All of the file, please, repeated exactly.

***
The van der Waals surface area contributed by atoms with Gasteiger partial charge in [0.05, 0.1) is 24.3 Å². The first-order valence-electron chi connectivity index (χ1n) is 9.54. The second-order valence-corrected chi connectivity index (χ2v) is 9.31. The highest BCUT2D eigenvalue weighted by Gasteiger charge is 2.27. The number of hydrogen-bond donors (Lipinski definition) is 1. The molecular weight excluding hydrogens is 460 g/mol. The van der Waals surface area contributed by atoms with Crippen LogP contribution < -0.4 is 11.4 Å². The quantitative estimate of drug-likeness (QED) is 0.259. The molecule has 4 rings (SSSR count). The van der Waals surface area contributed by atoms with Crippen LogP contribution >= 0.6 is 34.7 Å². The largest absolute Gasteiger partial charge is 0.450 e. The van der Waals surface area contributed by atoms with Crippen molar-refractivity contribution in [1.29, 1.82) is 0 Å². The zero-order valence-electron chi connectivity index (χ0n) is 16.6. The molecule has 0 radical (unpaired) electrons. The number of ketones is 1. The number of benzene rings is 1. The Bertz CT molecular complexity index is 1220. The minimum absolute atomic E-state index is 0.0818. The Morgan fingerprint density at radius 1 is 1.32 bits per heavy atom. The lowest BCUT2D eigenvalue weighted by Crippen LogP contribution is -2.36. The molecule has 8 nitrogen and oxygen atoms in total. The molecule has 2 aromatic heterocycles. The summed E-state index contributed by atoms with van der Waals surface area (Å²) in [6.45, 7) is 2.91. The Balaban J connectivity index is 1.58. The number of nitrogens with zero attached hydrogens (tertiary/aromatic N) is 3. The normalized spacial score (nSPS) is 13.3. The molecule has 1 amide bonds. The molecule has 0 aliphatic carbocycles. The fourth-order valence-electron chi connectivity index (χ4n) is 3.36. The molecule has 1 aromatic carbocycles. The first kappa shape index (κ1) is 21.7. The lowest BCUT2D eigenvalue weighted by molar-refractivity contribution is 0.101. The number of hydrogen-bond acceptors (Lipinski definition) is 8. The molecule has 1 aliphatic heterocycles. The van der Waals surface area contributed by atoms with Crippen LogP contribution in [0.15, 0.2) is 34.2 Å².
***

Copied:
The van der Waals surface area contributed by atoms with Gasteiger partial charge in [0.05, 0.1) is 24.3 Å². The first-order valence-electron chi connectivity index (χ1n) is 9.54. The second-order valence-corrected chi connectivity index (χ2v) is 9.31. The highest BCUT2D eigenvalue weighted by Gasteiger charge is 2.27. The number of hydrogen-bond donors (Lipinski definition) is 1. The molecular weight excluding hydrogens is 460 g/mol. The van der Waals surface area contributed by atoms with Crippen LogP contribution < -0.4 is 11.4 Å². The quantitative estimate of drug-likeness (QED) is 0.259. The molecule has 4 rings (SSSR count). The van der Waals surface area contributed by atoms with Crippen LogP contribution >= 0.6 is 34.7 Å². The largest absolute Gasteiger partial charge is 0.450 e. The van der Waals surface area contributed by atoms with Crippen molar-refractivity contribution in [1.29, 1.82) is 0 Å². The zero-order valence-electron chi connectivity index (χ0n) is 16.6. The molecule has 0 radical (unpaired) electrons. The number of ketones is 1. The number of benzene rings is 1. The Bertz CT molecular complexity index is 1220. The minimum absolute atomic E-state index is 0.0818. The Morgan fingerprint density at radius 1 is 1.32 bits per heavy atom. The lowest BCUT2D eigenvalue weighted by Crippen LogP contribution is -2.36. The molecule has 8 nitrogen and oxygen atoms in total. The molecule has 2 aromatic heterocycles. The summed E-state index contributed by atoms with van der Waals surface area (Å²) in [6.45, 7) is 2.91. The Balaban J connectivity index is 1.58. The number of nitrogens with zero attached hydrogens (tertiary/aromatic N) is 3. The normalized spacial score (nSPS) is 13.3. The molecule has 1 amide bonds. The molecule has 0 aliphatic carbocycles. The fourth-order valence-electron chi connectivity index (χ4n) is 3.36. The molecule has 1 aromatic carbocycles. The first kappa shape index (κ1) is 21.7. The lowest BCUT2D eigenvalue weighted by molar-refractivity contribution is 0.101. The number of hydrogen-bond acceptors (Lipinski definition) is 8. The molecule has 1 aliphatic heterocycles. The van der Waals surface area contributed by atoms with Crippen LogP contribution in [0.15, 0.2) is 34.2 Å².